Einstein biographer (and idolizer) Walter Isaacson wrote a 2009 Atlantic Monthly magazine article on How Einstein Divided America's Jews. He makes it clear that being a Jew was extremely important to Einstein, and how he was politically dedicated to the Zionist cause.
So when he arrived in New York in April, he was greeted by adoring throngs as the world’s first scientific celebrity, one who also happened to be a gentle icon of humanist values and a living patron saint for Jews. ...I think of Judaism as a religion, but Einstein was not religious in the way that Christians use the word. He did not believe in a personal God, or attend religious services, or pray, or have faith in a spiritual world. To him, being a Jew meant that he was born a Jew and that he was a believer in Jewish identity politics.
“In your letter,” he responded, “I notice that the word Jew is ambiguous in that it refers (1) to nationality and origin, (2) to the faith. I am a Jew in the first sense, not in the second.”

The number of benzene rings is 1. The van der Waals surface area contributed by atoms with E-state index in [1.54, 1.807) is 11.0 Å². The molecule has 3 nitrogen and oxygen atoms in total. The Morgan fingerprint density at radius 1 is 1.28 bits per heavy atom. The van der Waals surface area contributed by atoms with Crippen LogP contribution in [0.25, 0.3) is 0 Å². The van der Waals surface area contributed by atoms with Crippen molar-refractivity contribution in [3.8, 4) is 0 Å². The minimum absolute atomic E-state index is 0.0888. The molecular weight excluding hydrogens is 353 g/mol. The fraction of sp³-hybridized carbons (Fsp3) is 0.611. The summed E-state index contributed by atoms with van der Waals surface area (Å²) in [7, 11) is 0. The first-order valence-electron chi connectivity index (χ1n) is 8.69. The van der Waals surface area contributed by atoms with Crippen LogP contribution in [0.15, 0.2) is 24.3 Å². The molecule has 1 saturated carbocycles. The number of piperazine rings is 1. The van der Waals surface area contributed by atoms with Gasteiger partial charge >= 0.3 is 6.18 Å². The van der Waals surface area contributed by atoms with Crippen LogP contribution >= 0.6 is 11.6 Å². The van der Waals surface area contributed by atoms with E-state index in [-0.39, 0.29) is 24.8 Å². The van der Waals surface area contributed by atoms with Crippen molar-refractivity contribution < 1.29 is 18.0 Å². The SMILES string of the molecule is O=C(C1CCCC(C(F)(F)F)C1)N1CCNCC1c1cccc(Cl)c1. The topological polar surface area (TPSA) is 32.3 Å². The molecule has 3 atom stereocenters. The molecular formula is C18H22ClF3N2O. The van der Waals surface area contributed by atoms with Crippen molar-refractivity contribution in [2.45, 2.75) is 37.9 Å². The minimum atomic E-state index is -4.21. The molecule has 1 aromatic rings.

There is often controversy on the Albert Einstein Wikipedia article about whether to prominently identify him as a Jew. Some argue that Judaism is a religion and Einstein was not religious, or that Einstein is famous for his physics and that his Jewishness is only of interest to prejudiced people. However it seems obvious that Einstein's Jewishness is essential to any biography. His Jewishness was extremely important to him, even more important than being German or being a naturalized American. He is mainly famous for being a physicist, but he is also frequently quoted for his opinions on God, religion, and peace. He was an active Zionist and a Nazi refugee. People are fascinated with the details of Einstein's life, and his Jewishness is one of the first things they learn.
A reader supplies Einstein's 1921 interview/essay on How I Became a Zionist.